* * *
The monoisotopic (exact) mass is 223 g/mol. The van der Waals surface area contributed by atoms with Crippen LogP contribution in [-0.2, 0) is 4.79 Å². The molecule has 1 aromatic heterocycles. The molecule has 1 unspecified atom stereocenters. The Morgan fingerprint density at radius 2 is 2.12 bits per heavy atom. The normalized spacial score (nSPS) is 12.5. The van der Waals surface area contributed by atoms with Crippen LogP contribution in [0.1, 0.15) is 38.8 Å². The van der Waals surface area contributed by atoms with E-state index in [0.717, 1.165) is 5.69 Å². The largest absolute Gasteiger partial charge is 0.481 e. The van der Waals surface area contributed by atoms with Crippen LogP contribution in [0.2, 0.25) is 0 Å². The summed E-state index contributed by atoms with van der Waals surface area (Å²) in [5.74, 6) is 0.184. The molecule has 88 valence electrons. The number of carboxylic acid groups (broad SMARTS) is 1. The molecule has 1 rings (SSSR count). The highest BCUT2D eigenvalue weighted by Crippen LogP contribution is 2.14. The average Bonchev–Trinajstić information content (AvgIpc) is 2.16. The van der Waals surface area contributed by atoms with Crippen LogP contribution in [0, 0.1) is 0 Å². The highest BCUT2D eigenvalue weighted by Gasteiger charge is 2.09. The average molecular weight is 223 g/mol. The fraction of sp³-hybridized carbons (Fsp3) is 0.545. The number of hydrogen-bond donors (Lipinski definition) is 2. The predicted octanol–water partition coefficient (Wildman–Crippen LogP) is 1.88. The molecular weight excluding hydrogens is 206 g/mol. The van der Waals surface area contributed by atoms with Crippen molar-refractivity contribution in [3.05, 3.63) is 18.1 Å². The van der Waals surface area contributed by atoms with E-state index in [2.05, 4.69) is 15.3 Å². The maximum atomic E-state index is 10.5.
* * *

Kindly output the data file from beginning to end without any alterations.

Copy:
The monoisotopic (exact) mass is 223 g/mol. The van der Waals surface area contributed by atoms with Crippen LogP contribution in [-0.2, 0) is 4.79 Å². The molecule has 1 aromatic heterocycles. The molecule has 1 unspecified atom stereocenters. The Morgan fingerprint density at radius 2 is 2.12 bits per heavy atom. The normalized spacial score (nSPS) is 12.5. The van der Waals surface area contributed by atoms with Crippen LogP contribution in [0.1, 0.15) is 38.8 Å². The van der Waals surface area contributed by atoms with E-state index in [0.717, 1.165) is 5.69 Å². The largest absolute Gasteiger partial charge is 0.481 e. The van der Waals surface area contributed by atoms with Crippen LogP contribution in [0.2, 0.25) is 0 Å². The summed E-state index contributed by atoms with van der Waals surface area (Å²) in [5.74, 6) is 0.184. The molecule has 88 valence electrons. The number of carboxylic acid groups (broad SMARTS) is 1. The molecule has 1 rings (SSSR count). The highest BCUT2D eigenvalue weighted by Crippen LogP contribution is 2.14. The average Bonchev–Trinajstić information content (AvgIpc) is 2.16. The van der Waals surface area contributed by atoms with Crippen LogP contribution in [0, 0.1) is 0 Å². The highest BCUT2D eigenvalue weighted by Gasteiger charge is 2.09. The average molecular weight is 223 g/mol. The fraction of sp³-hybridized carbons (Fsp3) is 0.545. The number of hydrogen-bond donors (Lipinski definition) is 2. The predicted octanol–water partition coefficient (Wildman–Crippen LogP) is 1.88. The molecular weight excluding hydrogens is 206 g/mol. The van der Waals surface area contributed by atoms with Crippen molar-refractivity contribution in [3.05, 3.63) is 18.1 Å². The van der Waals surface area contributed by atoms with E-state index in [2.05, 4.69) is 15.3 Å². The maximum atomic E-state index is 10.5.